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The Importance of Selecting Appropriate Rotation and Tank-Mix Partners for Novel SDHIs to Enhance Botrytis Fruit Rot Control in Strawberry
- Amiri, Achour, Zuniga, Adrian I., Cordova, Leandro G., Peres, Natalia A.
- Plant disease 2019 v.103 no.4 pp. 729-736
- Botrytis cinerea, captan, enzyme inhibitors, fenhexamid, field experimentation, fludioxonil, fungi, fungicide resistance, plant rots, strawberries, succinate dehydrogenase (quinone), thiram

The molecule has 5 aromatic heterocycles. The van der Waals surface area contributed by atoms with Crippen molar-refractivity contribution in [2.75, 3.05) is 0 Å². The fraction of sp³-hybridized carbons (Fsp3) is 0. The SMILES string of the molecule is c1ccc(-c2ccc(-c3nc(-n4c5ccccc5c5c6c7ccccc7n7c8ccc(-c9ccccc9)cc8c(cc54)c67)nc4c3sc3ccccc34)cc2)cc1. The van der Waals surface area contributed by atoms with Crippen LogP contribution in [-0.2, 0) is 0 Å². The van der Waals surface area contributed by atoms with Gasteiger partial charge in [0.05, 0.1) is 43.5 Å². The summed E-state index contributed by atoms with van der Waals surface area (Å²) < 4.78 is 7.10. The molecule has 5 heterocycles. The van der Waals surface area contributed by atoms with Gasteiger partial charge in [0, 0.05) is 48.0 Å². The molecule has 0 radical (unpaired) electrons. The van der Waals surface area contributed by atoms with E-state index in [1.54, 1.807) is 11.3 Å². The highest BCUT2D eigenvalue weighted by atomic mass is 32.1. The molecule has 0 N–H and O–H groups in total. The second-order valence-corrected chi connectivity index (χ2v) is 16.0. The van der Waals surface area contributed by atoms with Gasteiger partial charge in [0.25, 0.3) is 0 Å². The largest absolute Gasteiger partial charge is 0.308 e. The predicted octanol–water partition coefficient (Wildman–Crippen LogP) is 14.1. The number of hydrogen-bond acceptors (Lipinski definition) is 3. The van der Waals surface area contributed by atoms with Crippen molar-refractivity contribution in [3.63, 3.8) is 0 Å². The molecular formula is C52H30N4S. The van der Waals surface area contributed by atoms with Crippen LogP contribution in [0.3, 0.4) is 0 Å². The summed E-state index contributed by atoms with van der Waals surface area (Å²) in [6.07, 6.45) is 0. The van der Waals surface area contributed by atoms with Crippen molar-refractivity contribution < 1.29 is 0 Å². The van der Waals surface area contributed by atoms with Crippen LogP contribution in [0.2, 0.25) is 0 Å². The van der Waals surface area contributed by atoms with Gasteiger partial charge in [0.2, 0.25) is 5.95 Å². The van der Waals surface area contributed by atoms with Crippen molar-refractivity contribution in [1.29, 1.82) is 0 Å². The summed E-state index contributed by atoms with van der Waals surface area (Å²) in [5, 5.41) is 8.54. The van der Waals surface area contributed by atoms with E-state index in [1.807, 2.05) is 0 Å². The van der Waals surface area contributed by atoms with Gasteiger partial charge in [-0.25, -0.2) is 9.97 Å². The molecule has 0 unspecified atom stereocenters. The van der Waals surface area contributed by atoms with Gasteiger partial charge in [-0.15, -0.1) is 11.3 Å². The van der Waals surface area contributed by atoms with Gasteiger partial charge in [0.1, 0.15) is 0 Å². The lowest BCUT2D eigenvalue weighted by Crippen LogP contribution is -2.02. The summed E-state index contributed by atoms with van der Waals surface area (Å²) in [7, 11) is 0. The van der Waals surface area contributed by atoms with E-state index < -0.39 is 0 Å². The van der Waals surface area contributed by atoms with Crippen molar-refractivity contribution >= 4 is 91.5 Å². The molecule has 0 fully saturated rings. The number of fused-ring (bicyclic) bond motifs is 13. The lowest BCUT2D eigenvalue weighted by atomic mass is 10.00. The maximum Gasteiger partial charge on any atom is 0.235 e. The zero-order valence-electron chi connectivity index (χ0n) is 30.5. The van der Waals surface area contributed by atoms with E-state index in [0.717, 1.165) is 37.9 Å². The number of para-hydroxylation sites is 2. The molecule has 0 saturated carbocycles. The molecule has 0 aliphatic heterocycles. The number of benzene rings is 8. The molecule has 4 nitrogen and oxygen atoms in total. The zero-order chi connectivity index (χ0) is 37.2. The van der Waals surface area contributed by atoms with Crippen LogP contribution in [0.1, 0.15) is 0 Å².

- Botrytis fruit rot (BFR), caused by the necrotrophic fungus Botrytis cinerea, is the most important disease of strawberry and is mainly controlled by applications of fungicides from multiple chemical groups. To develop more effective and sustainable BFR management programs, field trials were conducted to evaluate the efficacy of fluopyram and penthiopyrad, two newly registered succinate dehydrogenase inhibitors (SDHIs), rotated or tank mixed with the multisites thiram and captan or the single-sites fludioxonil and fenhexamid. The treatments were applied at two different strawberry fields during the 2013–14 and 2014–15 seasons. Overall, tank mixtures of fluopyram and penthiopyrad increased yield and reduced BFR better than rotations with the same fungicides. The multisite thiram tank mixed with fluopyram reduced BFR incidence by 63 to 86% versus 56 to 84% when the two fungicides were rotated. Thiram tank mixed with penthiopyrad reduced BFR incidence by 55 to 72% versus 42 to 66% when rotated. Captan rotated or tank mixed with fluopyram had a positive effect on yield and BFR incidence, whereas the combination of captan with penthiopyrad had negative impacts. Similarly, the single-site fenhexamid had significant positive impacts when rotated or tank mixed with fluopyram but resulted in poor BFR control when combined with penthiopyrad. The rotation of fludioxonil with both SDHIs had a significant positive effect, although its combination with fluopyram was more effective. The multirotation consisting of both SDHIs and different multi- and single-site fungicides did not provide a greater efficacy than the dual rotation or tank-mixture programs. Our findings suggest more scrutiny is needed when recommending tank-mixture or rotation partners for new fungicides to ensure compatibility and enhanced BFR management. Future recommendations should emphasize the importance of such selections at an early stage for delaying fungicide resistance development and extending the lifespan of at-risk fungicides.